When Donald Trump first spoke to ABC News' George Stephanopoulos this week, the president was preoccupied with reports about his poor standing in public opinion polls. Stephanopoulos asked why he was so bothered by the reports.
"Because, it's untrue," Trump replied. "I like the truth. I'm actually a very honest guy."
It was his use of the word "actually" that stood out for me. The president must realize on some level that he's seen as one of the world's most flamboyantly dishonest people -- a reputation he's earned by lying so frequently, more than a few observers have raised concerns about his mental stability.
"I'm actually a very honest guy" is a hilariously false claim, but it comes with an unfortunate subtext: Trump almost seemed to suggest, "It might surprise people to hear that I'm honest, but..."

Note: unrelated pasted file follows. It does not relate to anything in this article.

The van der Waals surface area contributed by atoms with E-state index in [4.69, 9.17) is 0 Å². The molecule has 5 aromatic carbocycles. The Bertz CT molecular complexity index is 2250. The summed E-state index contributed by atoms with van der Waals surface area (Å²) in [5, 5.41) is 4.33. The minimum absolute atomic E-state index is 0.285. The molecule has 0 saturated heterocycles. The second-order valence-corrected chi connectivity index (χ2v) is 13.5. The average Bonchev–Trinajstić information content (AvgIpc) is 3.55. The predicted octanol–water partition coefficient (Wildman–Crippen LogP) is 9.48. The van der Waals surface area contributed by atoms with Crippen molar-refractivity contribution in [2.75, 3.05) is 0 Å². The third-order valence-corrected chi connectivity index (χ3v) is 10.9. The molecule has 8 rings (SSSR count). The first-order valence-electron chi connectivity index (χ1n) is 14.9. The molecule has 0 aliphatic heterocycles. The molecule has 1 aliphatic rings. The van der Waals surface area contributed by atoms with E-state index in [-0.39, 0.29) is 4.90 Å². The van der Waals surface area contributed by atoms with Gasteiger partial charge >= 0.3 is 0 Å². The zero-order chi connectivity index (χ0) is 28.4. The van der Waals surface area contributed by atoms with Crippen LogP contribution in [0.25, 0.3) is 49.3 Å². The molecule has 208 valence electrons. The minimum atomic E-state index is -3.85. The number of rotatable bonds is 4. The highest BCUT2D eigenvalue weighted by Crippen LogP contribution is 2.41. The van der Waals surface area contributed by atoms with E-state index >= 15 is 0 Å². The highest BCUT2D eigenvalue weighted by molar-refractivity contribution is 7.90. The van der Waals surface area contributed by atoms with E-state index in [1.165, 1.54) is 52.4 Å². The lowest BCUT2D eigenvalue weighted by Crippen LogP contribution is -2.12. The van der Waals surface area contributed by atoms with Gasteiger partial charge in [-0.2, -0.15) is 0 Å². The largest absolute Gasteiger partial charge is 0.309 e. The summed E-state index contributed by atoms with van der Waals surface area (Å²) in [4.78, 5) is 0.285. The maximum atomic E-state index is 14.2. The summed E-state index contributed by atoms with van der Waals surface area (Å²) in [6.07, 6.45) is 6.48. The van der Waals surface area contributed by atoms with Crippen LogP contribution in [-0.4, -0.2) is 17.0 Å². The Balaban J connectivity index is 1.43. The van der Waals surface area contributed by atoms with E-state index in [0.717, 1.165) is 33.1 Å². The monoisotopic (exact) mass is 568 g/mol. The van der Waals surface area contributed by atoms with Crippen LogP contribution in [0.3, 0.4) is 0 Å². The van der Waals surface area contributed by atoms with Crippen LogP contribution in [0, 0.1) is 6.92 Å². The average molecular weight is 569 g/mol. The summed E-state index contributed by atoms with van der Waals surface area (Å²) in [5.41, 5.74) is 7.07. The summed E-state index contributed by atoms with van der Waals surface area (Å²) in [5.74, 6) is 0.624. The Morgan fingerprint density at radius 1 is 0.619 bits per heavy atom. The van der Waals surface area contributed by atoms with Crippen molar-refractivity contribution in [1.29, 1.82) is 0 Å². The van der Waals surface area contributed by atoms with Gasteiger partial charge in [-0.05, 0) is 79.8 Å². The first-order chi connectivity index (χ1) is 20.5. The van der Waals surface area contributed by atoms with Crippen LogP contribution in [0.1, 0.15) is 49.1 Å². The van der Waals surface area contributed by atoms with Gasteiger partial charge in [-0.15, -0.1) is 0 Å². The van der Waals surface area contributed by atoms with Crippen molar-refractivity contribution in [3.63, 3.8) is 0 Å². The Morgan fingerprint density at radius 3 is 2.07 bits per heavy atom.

A day later, NPR's Steve Inskeep sat down with Peter Navarro, a controversial White House figure who's helping guide the president's agenda on trade. The host inquired about Trump's claims about a secret side deal with Mexico:
INSKEEP: I do have to ask ... about this purported secret agreement. The president says he has one. Mexico says he doesn't have one. Who's not telling the truth?
NAVARRO: The president always tells the truth.
As best as I can tell, Navarro wasn't trying to be funny. He actually expects people to believe that Trump is honest.
To be sure, it would be great if anyone could take boasts like these seriously, but in this presidency, it's just not an option. Trump has proven himself to be untrustworthy. His lies are innumerable.
The result is a crisis of credibility that the White House may not fully appreciate, but which the president and his team are nevertheless being forced to confront.